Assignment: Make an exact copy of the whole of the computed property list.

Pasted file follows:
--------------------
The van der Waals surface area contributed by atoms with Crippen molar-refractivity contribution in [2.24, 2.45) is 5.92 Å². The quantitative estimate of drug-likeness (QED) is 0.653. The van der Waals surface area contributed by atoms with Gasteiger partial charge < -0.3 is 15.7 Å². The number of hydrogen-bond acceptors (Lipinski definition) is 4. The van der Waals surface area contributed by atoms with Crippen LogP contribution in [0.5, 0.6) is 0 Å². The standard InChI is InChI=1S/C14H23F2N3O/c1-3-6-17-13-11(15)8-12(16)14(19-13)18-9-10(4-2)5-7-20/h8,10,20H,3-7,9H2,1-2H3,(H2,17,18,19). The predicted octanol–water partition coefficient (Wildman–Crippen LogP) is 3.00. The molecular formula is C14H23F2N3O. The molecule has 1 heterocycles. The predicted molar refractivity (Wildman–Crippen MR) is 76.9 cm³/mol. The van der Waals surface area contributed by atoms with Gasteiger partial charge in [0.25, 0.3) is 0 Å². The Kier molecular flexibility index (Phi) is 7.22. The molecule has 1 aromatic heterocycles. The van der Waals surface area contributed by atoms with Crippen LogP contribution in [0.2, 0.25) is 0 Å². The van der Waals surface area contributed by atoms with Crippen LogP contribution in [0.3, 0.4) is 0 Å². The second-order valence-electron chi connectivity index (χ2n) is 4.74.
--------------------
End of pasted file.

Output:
The van der Waals surface area contributed by atoms with Crippen molar-refractivity contribution in [2.24, 2.45) is 5.92 Å². The quantitative estimate of drug-likeness (QED) is 0.653. The van der Waals surface area contributed by atoms with Gasteiger partial charge < -0.3 is 15.7 Å². The number of hydrogen-bond acceptors (Lipinski definition) is 4. The van der Waals surface area contributed by atoms with Crippen LogP contribution in [0.5, 0.6) is 0 Å². The standard InChI is InChI=1S/C14H23F2N3O/c1-3-6-17-13-11(15)8-12(16)14(19-13)18-9-10(4-2)5-7-20/h8,10,20H,3-7,9H2,1-2H3,(H2,17,18,19). The predicted octanol–water partition coefficient (Wildman–Crippen LogP) is 3.00. The molecular formula is C14H23F2N3O. The molecule has 1 heterocycles. The predicted molar refractivity (Wildman–Crippen MR) is 76.9 cm³/mol. The van der Waals surface area contributed by atoms with Gasteiger partial charge in [0.25, 0.3) is 0 Å². The Kier molecular flexibility index (Phi) is 7.22. The molecule has 1 aromatic heterocycles. The van der Waals surface area contributed by atoms with Crippen LogP contribution in [0.2, 0.25) is 0 Å². The van der Waals surface area contributed by atoms with Crippen LogP contribution in [0.3, 0.4) is 0 Å². The second-order valence-electron chi connectivity index (χ2n) is 4.74.